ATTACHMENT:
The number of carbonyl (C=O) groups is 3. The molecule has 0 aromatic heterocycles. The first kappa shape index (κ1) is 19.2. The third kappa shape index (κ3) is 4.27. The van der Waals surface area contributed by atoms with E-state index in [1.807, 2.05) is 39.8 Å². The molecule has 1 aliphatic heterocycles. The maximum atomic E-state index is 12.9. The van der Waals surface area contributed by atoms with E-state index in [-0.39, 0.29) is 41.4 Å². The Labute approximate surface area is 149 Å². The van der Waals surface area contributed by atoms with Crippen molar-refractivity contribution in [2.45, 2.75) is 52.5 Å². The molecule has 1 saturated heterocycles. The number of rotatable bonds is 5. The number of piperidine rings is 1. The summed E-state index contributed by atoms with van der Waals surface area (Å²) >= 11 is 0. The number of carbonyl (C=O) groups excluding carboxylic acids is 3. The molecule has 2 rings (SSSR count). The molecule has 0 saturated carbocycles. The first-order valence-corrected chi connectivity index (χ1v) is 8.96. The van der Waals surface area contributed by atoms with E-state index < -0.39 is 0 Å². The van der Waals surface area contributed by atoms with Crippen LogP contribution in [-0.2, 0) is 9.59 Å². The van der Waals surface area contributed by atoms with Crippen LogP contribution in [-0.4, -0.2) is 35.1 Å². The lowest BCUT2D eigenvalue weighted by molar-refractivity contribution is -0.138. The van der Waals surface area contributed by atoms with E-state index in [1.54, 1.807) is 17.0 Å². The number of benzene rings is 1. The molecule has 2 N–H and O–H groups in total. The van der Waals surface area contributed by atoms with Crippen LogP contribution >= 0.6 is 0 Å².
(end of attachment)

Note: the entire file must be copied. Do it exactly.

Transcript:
The number of carbonyl (C=O) groups is 3. The molecule has 0 aromatic heterocycles. The first kappa shape index (κ1) is 19.2. The third kappa shape index (κ3) is 4.27. The van der Waals surface area contributed by atoms with E-state index in [1.807, 2.05) is 39.8 Å². The molecule has 1 aliphatic heterocycles. The maximum atomic E-state index is 12.9. The van der Waals surface area contributed by atoms with E-state index in [-0.39, 0.29) is 41.4 Å². The Labute approximate surface area is 149 Å². The van der Waals surface area contributed by atoms with Crippen molar-refractivity contribution in [2.45, 2.75) is 52.5 Å². The molecule has 1 saturated heterocycles. The number of rotatable bonds is 5. The number of piperidine rings is 1. The summed E-state index contributed by atoms with van der Waals surface area (Å²) >= 11 is 0. The number of carbonyl (C=O) groups excluding carboxylic acids is 3. The molecule has 2 rings (SSSR count). The molecule has 0 saturated carbocycles. The first-order valence-corrected chi connectivity index (χ1v) is 8.96. The van der Waals surface area contributed by atoms with E-state index < -0.39 is 0 Å². The van der Waals surface area contributed by atoms with Crippen LogP contribution in [-0.2, 0) is 9.59 Å². The van der Waals surface area contributed by atoms with Crippen LogP contribution in [-0.4, -0.2) is 35.1 Å². The lowest BCUT2D eigenvalue weighted by molar-refractivity contribution is -0.138. The van der Waals surface area contributed by atoms with E-state index in [1.54, 1.807) is 17.0 Å². The number of benzene rings is 1. The molecule has 2 N–H and O–H groups in total. The van der Waals surface area contributed by atoms with Crippen LogP contribution >= 0.6 is 0 Å².